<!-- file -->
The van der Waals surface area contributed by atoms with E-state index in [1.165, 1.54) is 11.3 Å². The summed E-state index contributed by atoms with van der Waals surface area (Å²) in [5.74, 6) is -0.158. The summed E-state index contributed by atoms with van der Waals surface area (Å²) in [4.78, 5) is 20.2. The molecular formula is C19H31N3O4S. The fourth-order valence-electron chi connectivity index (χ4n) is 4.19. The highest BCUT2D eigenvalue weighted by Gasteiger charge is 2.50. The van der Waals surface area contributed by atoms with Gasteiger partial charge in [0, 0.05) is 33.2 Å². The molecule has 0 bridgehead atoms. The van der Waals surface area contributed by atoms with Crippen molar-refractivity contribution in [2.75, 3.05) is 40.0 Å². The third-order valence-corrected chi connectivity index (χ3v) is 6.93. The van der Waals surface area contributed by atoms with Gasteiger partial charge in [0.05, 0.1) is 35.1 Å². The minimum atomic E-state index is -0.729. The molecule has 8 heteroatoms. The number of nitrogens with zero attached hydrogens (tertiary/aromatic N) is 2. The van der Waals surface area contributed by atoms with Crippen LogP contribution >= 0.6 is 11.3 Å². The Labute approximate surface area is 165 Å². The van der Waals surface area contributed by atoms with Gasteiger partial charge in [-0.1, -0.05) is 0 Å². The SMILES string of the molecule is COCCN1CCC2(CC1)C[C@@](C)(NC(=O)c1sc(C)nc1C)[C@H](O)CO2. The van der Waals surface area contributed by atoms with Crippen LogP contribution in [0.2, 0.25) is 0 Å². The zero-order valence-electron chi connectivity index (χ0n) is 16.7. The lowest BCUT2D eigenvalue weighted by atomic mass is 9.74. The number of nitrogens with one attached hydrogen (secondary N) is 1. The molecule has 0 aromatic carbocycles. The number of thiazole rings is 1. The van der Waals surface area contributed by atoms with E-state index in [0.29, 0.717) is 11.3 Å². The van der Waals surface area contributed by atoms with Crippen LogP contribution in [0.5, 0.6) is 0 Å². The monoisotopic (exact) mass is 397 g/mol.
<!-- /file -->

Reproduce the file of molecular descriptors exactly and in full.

The van der Waals surface area contributed by atoms with E-state index in [1.165, 1.54) is 11.3 Å². The summed E-state index contributed by atoms with van der Waals surface area (Å²) in [5.74, 6) is -0.158. The summed E-state index contributed by atoms with van der Waals surface area (Å²) in [4.78, 5) is 20.2. The molecular formula is C19H31N3O4S. The fourth-order valence-electron chi connectivity index (χ4n) is 4.19. The highest BCUT2D eigenvalue weighted by Gasteiger charge is 2.50. The van der Waals surface area contributed by atoms with Gasteiger partial charge in [0, 0.05) is 33.2 Å². The molecule has 0 bridgehead atoms. The van der Waals surface area contributed by atoms with Crippen molar-refractivity contribution in [2.75, 3.05) is 40.0 Å². The third-order valence-corrected chi connectivity index (χ3v) is 6.93. The van der Waals surface area contributed by atoms with Gasteiger partial charge in [0.05, 0.1) is 35.1 Å². The minimum atomic E-state index is -0.729. The molecule has 8 heteroatoms. The number of nitrogens with zero attached hydrogens (tertiary/aromatic N) is 2. The van der Waals surface area contributed by atoms with Crippen LogP contribution >= 0.6 is 11.3 Å². The Labute approximate surface area is 165 Å². The van der Waals surface area contributed by atoms with Gasteiger partial charge in [-0.1, -0.05) is 0 Å². The SMILES string of the molecule is COCCN1CCC2(CC1)C[C@@](C)(NC(=O)c1sc(C)nc1C)[C@H](O)CO2. The van der Waals surface area contributed by atoms with Crippen LogP contribution in [0.2, 0.25) is 0 Å². The zero-order valence-electron chi connectivity index (χ0n) is 16.7. The lowest BCUT2D eigenvalue weighted by atomic mass is 9.74. The number of nitrogens with one attached hydrogen (secondary N) is 1. The molecule has 0 aromatic carbocycles. The number of thiazole rings is 1. The van der Waals surface area contributed by atoms with E-state index in [0.29, 0.717) is 11.3 Å². The van der Waals surface area contributed by atoms with Crippen LogP contribution in [0.5, 0.6) is 0 Å². The monoisotopic (exact) mass is 397 g/mol.